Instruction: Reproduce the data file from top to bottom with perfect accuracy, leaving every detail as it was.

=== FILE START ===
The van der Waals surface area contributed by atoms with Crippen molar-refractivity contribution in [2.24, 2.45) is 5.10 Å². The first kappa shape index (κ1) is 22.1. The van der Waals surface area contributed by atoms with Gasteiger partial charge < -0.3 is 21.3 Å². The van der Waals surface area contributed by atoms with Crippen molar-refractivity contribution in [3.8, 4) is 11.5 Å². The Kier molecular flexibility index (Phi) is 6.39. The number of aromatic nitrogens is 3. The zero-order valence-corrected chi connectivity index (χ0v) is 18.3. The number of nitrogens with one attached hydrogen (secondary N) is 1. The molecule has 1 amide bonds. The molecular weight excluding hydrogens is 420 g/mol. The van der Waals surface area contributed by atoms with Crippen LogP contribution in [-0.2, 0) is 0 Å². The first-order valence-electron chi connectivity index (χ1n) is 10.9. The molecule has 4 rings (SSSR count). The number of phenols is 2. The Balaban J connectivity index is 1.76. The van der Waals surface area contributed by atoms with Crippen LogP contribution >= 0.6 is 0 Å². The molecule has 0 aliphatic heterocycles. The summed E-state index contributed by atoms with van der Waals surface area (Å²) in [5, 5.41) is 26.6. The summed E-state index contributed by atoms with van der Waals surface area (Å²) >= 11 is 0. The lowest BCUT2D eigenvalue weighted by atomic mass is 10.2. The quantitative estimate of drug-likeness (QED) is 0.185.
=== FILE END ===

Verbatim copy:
The van der Waals surface area contributed by atoms with Crippen molar-refractivity contribution in [2.24, 2.45) is 5.10 Å². The first kappa shape index (κ1) is 22.1. The van der Waals surface area contributed by atoms with Gasteiger partial charge < -0.3 is 21.3 Å². The van der Waals surface area contributed by atoms with Crippen molar-refractivity contribution in [3.8, 4) is 11.5 Å². The Kier molecular flexibility index (Phi) is 6.39. The number of aromatic nitrogens is 3. The zero-order valence-corrected chi connectivity index (χ0v) is 18.3. The number of nitrogens with one attached hydrogen (secondary N) is 1. The molecule has 1 amide bonds. The molecular weight excluding hydrogens is 420 g/mol. The van der Waals surface area contributed by atoms with Crippen LogP contribution in [-0.2, 0) is 0 Å². The first-order valence-electron chi connectivity index (χ1n) is 10.9. The molecule has 4 rings (SSSR count). The number of phenols is 2. The Balaban J connectivity index is 1.76. The van der Waals surface area contributed by atoms with Crippen LogP contribution >= 0.6 is 0 Å². The molecule has 0 aliphatic heterocycles. The summed E-state index contributed by atoms with van der Waals surface area (Å²) in [5, 5.41) is 26.6. The summed E-state index contributed by atoms with van der Waals surface area (Å²) >= 11 is 0. The lowest BCUT2D eigenvalue weighted by atomic mass is 10.2. The quantitative estimate of drug-likeness (QED) is 0.185.